Nevertheless, these elements were thought of as mere idealizations (metaphorical) rather than as material substances. This assumption could be supported by the fact that several actual elements were known in ancient times. For example, gold, silver and copper had been in use as pure metals since at least 3000 BC. Ancients also regarded iron, lead, mercury and tin as metals, and sulfur and carbon as non-metals. Therefore, it is not reasonable to believe that they really meant that there were only four elements in the Universe. Indeed, there was a group of philosophers that maintained that a large number of elements existed in nature and all substances in the Universe were composed of different combinations of these elements. Greek scholar Democritus (ca 460 BC - ca 370 BC) and his pupils thought that all matters were made up of small indivisible units called atoma (atoms), the term derived from the Greek words a(not) and tenein (to cut). Until J.J. Thompson (1897) discovered electrons, atom was believed to be indivisible.

Notwithstanding, through ages the idea of four elements as medical concept continued to enjoy general acceptance until the advent of modern chemistry in the 17th century. Robert Boyle, a natural philosopher and active empiricist, believed and argued that only observable and weighable substances should be regarded as elements. He also observed that elements were the primary substances from which other compound substances were made. In 18th century, Antoine Lavoisier defined element as a substance that is not decomposable into simpler substances by chemical analysis. He also recognised that mass is the property of all matter and is conserved in chemical reactions. Thus, a compound resulting from a chemical reaction of an element must always be more than the weight of the element. Despite all his analytical intellect, Lavoisier classified light and heat as elements; both of these are considered weightless.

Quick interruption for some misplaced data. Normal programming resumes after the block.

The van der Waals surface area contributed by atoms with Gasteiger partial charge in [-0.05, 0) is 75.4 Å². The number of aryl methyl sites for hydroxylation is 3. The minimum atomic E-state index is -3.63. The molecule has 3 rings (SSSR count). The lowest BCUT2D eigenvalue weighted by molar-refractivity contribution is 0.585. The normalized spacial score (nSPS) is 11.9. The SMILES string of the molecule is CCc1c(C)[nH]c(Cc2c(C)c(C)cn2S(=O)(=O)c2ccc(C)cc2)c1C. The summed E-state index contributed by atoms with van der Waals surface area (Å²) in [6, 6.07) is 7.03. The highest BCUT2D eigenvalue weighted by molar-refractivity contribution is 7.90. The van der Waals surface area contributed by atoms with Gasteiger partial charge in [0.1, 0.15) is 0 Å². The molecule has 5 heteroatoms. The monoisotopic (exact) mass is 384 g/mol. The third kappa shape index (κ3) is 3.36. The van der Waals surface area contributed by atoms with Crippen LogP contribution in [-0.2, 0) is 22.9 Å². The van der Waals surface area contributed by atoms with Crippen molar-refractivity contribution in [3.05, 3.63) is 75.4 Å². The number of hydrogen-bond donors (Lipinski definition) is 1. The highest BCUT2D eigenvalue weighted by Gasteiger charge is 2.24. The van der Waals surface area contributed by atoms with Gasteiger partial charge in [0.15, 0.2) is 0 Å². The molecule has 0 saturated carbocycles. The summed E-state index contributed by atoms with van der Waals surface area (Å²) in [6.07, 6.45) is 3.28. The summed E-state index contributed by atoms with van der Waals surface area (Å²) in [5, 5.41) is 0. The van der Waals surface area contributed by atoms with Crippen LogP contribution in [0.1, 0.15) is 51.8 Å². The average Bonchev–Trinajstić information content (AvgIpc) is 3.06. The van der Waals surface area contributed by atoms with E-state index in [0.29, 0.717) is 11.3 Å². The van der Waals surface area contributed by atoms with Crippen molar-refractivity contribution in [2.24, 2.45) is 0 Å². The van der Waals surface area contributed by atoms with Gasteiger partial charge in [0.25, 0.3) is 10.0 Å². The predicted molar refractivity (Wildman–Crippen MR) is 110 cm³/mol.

As of 2011 a total of 118 elements, of which 94 naturally occurring on earth, have been identified in nature. The physicochemical properties of these elements depend upon their specific nature, which is unique for that specific element. Any change in that inherent characteristic of a particular element due to its reaction with other substance(s) or element(s) destroys its uniqueness and it can no longer be called an element. So far, 81 elements have been identified being present in the body, taking part in a number of physiological processes and being involved in a number of diseases. Carbon, hydrogen, oxygen, nitrogen, calcium and phosphorus make up almost 99% of the mass of human body. Important biochemical processes of the body require the presence of at least sixteen chemical elements, and a number of others are needed for other chemical reactions. Analytical studies of human heart revealed that it contains at least 54 elements that include 18 essential and 12 possibly essential, for its health and normal functioning.